“Mr. Smith you know why you’re here don’t you?” said VP Yarrow.
Sweating, recoiling opposite his massive desk, I racked my brain for what I’d done,”Um, no?”
“You’ve missed Ms. Wright’s Spanish class three days in a row.”
“Ms. Wright? Who’s Ms. Wright?”
“Mr. Smith your Spanish IV teacher, please, Ms. Wright!”
“Um, I’m in Spanish II with Ms. Cone.”
An uncomfortable moment of silence followed.
“You are Michael Smith?”
Unclamping the folder, VP Yarrow took a closer look at the student file, “Michael C. Smith?”
“OOOOhh, noooo. I’m Michael B Smith. The B is for Branson.”
That was probably the first time I’d owned my middle name. A family name from my mother’s side, that her father had, as did her father’s father, and onward. I’d aways felt it was an awkward middle name, too haughty, too nasally, too unlike any other middle name I’d come across in my narrow suburbia experience. My brother got Scott, I got Branson.
But I’ve been owning that middle “B” for sometime as I’ve created (and will continue to create) innumerable usernames for an endless list of internet accounts and services. Having a “common” name is a blessing and burden on the internet, easy to hide, but hardly found. Why?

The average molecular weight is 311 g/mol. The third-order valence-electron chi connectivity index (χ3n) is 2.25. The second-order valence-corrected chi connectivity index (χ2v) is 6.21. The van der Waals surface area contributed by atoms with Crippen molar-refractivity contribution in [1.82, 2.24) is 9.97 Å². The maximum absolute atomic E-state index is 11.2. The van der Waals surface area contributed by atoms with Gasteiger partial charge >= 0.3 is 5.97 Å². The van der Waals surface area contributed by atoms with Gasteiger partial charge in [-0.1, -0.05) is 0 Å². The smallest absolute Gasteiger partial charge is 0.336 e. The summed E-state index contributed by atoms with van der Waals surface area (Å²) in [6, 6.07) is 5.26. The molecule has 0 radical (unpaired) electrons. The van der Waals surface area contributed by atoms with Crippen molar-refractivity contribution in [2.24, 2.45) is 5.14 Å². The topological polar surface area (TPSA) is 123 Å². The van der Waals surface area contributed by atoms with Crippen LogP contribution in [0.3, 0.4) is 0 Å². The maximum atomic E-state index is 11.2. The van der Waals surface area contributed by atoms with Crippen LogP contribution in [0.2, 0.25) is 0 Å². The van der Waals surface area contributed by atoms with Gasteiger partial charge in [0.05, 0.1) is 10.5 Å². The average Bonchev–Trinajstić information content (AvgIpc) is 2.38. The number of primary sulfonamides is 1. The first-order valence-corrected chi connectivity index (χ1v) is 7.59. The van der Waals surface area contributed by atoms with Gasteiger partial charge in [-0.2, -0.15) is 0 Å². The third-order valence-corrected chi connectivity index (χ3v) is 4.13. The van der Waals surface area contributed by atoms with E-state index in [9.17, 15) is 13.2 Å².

Starting in 1964, “Michael” became the most popular given name in the US and would remain so until over three decades later “Jacob” would take the title in 1999. Jacob and I have been battling for the number one spot ever since (though he’s owned the crown for most of the 2000s). And “Smith” is the most common surname of the United States – all time.
Yup, that’s my name, “Mike Smith.” I have one of the most common names in the United States. People I meet to this day still ask me, “No really, what’s your real name.”
So as I create accounts, trying usernames – msmith, mbsmith, michaelsmith, michaelbsmith, etc. They’re already gone. And I can’t be “msmith4377” or whatever other username a bot wants me to be.
Last summer I started a blog on the CUNY Academic Commons about my old artworks and had the need for a username for a variety of social media accounts that I wanted to affiliate with it. “NotTrivial” was the username I chose, and its origin is explained in one of the artwork blog posts. I use @nottrivial on Twitter, Flickr, and a few other places now (including the name of this blog for now).
But I’m officially owning my middle name for the second time in my life now, with michaelbransonsmith.net and I’m not sure what that means for “nottrivial.” Maintain it and continue to propagate it? I’ve parked @mbransons on Twitter for now, but rebuild followers and following?
What’s in a (user)name anyway? What do you think?
So that I have a place to sift through ideas and extend my participation in the networked conversation. A slow start, but a start. Thanks to the CUNY Academic Commons and the Commons Team (@mkgold, @boonebgorges, @cstein, @scottvoth, @brianfoote, @sarah_morgano) for building a place for CUNY folk to hang and be their academic selves. And thanks to the many I’m getting to know via DS106 and Twitter, (@DrGarcia, @jimgroom, @scottlo, @mikhailg, @timmmmboy, @grantpotter, @lwaltzer, @giulaforsythe, @noiseprofessor) and many more!
Looking forward to creating, building, and simply goofing off in the many digital storytelling playgrounds out there.